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5. Gold Mines in the Uralian Mountains. 6. Lightning Tubes.
7. Temperature of some Mines in Cornwall. 8. Volcano
Biographical Memoir of M. Duhamel. By Baron CuVIER *.
M. DUHAMEL was one of those philosophers of the old stock, if we may be allowed to use the expression, whereof many are recorded in the history of the Academy; men who, labouring in retirement for their own pleasure, and for the benefit of their fellow creatures, regardless of fame, knew little of the world, and cared as little to be known by it; whose works the public read with advantage, unaware almost whether the authors themselves were still living, or without informing themselves at what period they lived. So great was his modesty, that notwithstanding the undoubted title which he had to speak with authority in the Academy, during a long academic career, his voice was scarcely heard among us. Many of his fellow members, perhaps, did not know him by sight, and yet he was one of the benefactors of his country; he diffused a knowledge of many useful processes; he was one of the first who introduced among us the true principles of metallurgy. All those who at the present day practise the art of mining, either derived their knowledge from him or from those whom he instructed ; and the entire body of men attached to this branch of the administration, professes to recognise him as its venerable patriarch. These circumstances are surely more than sufficient to incite us all to cherish his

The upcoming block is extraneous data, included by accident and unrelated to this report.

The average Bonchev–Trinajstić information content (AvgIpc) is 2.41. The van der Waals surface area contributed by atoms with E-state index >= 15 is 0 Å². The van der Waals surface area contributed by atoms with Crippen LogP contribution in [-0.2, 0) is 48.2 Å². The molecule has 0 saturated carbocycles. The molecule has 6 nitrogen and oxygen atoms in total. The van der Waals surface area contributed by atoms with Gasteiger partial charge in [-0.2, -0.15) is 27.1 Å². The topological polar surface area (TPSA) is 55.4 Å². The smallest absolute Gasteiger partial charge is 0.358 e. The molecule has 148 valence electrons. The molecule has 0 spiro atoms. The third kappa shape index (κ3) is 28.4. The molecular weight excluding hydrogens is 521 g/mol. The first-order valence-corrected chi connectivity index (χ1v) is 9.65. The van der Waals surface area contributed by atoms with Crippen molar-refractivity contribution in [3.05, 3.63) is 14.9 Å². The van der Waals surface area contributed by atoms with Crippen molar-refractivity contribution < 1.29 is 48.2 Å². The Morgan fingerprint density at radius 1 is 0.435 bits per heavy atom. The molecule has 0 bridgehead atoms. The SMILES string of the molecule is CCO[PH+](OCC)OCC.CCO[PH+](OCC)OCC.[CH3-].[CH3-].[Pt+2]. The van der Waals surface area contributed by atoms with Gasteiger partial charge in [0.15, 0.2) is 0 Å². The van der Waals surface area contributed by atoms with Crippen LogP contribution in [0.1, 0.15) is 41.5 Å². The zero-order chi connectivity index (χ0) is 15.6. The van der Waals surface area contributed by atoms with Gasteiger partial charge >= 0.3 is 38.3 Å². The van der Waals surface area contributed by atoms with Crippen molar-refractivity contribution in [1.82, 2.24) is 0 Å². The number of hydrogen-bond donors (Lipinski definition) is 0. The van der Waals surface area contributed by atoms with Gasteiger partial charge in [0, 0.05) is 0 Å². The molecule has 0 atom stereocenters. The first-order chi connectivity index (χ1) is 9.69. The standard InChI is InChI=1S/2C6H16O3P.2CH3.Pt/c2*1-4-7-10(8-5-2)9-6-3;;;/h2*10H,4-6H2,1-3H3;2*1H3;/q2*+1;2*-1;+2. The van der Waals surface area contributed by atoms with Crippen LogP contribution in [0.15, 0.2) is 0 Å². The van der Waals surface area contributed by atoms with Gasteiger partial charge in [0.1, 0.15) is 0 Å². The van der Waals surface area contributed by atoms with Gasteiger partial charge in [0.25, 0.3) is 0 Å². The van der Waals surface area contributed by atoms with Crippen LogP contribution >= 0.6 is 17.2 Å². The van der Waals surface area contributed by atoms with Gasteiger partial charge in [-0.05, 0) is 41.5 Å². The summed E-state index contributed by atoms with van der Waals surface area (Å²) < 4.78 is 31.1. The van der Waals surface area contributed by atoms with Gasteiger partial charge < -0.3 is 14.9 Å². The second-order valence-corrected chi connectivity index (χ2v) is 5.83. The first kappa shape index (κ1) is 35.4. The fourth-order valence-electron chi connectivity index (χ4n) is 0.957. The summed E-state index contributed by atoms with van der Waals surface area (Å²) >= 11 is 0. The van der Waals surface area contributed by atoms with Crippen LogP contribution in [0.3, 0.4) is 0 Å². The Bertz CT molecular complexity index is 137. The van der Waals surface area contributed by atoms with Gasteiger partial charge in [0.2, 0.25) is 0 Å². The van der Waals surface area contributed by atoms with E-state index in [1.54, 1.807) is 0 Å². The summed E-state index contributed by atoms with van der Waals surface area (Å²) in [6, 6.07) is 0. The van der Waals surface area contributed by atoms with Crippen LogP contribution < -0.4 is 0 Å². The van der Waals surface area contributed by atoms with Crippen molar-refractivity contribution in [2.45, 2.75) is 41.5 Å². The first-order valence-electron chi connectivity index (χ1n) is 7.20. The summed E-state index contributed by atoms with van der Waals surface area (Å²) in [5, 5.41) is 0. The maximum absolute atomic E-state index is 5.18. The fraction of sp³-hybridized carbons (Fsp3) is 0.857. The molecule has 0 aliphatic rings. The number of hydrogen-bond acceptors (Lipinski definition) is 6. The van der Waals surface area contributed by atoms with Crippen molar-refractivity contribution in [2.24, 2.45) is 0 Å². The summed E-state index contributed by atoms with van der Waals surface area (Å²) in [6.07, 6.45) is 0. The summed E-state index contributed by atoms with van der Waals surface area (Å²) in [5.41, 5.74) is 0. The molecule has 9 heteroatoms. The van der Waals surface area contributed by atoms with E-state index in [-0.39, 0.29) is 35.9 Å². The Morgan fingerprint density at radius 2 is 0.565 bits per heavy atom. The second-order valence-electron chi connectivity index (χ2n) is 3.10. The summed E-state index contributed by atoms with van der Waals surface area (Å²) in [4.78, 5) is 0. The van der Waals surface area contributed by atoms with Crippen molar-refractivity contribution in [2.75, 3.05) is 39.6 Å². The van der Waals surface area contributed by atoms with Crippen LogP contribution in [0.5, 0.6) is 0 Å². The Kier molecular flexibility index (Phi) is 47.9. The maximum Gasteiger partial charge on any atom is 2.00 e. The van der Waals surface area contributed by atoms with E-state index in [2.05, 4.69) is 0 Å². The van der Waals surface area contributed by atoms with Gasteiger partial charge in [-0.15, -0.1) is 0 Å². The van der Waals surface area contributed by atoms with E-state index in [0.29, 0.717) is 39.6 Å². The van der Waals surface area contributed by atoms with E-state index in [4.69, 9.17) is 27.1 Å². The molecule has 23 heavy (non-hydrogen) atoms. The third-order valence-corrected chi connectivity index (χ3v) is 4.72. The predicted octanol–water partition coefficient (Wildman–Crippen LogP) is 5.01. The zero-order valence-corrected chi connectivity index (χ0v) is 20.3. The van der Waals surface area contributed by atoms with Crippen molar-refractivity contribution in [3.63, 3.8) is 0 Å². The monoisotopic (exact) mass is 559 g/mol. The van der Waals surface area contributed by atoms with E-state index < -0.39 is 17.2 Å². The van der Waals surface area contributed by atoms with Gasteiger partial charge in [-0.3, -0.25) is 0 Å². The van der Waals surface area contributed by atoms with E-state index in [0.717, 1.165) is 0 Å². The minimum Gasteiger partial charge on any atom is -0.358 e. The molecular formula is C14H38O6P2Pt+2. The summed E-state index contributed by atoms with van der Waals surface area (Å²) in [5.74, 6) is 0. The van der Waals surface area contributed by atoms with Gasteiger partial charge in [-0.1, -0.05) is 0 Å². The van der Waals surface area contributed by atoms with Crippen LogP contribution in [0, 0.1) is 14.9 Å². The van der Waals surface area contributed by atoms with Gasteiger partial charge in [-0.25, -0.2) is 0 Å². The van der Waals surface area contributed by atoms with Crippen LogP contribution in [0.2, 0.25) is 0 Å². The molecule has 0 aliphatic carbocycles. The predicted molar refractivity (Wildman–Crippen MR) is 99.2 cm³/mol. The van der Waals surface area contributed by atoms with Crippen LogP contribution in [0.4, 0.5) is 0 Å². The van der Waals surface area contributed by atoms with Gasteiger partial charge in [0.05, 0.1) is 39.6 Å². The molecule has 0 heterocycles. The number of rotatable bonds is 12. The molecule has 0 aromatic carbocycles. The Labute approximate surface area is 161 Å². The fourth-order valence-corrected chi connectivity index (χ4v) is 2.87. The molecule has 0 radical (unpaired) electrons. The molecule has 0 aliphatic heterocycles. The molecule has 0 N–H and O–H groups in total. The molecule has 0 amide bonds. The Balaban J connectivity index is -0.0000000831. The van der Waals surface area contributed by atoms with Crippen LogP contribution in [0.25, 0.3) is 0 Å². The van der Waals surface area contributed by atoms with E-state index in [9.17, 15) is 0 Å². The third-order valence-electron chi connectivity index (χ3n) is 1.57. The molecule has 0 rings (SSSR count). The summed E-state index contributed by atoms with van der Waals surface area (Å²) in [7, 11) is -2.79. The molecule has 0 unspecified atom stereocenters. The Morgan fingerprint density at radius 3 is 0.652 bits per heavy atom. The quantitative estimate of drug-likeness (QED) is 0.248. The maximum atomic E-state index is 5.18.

* Read to the Royal Academy of Science of the Institute of France on
the 8th April 1822. OCTOBER-DECEMBER 1830.
memory with that care which he himself too much neglected, and to influence you in paying towards him the debt of his contemporaries.
JEAN PIERRE-FRANÇOIS-Guillot DUHAMEL, Inspector-General of the Mines, and member of the Academy of Sciences of the Institute, was born on the 31st August 1730, at Nicorps near Coutances, in the Department de La Manche, and was descended from an old family in the province.
From his earliest years, he was mild and reserved in his manners, but manifested great steadiness in his undertakings. His father, who intended him for the bar, placed him under the care of an attorney, according to the practice which had become necessary at that period, when, through the negligence and selfishness of the professors, the instruction in law to be oba tained in the public schools had become utterly inefficient.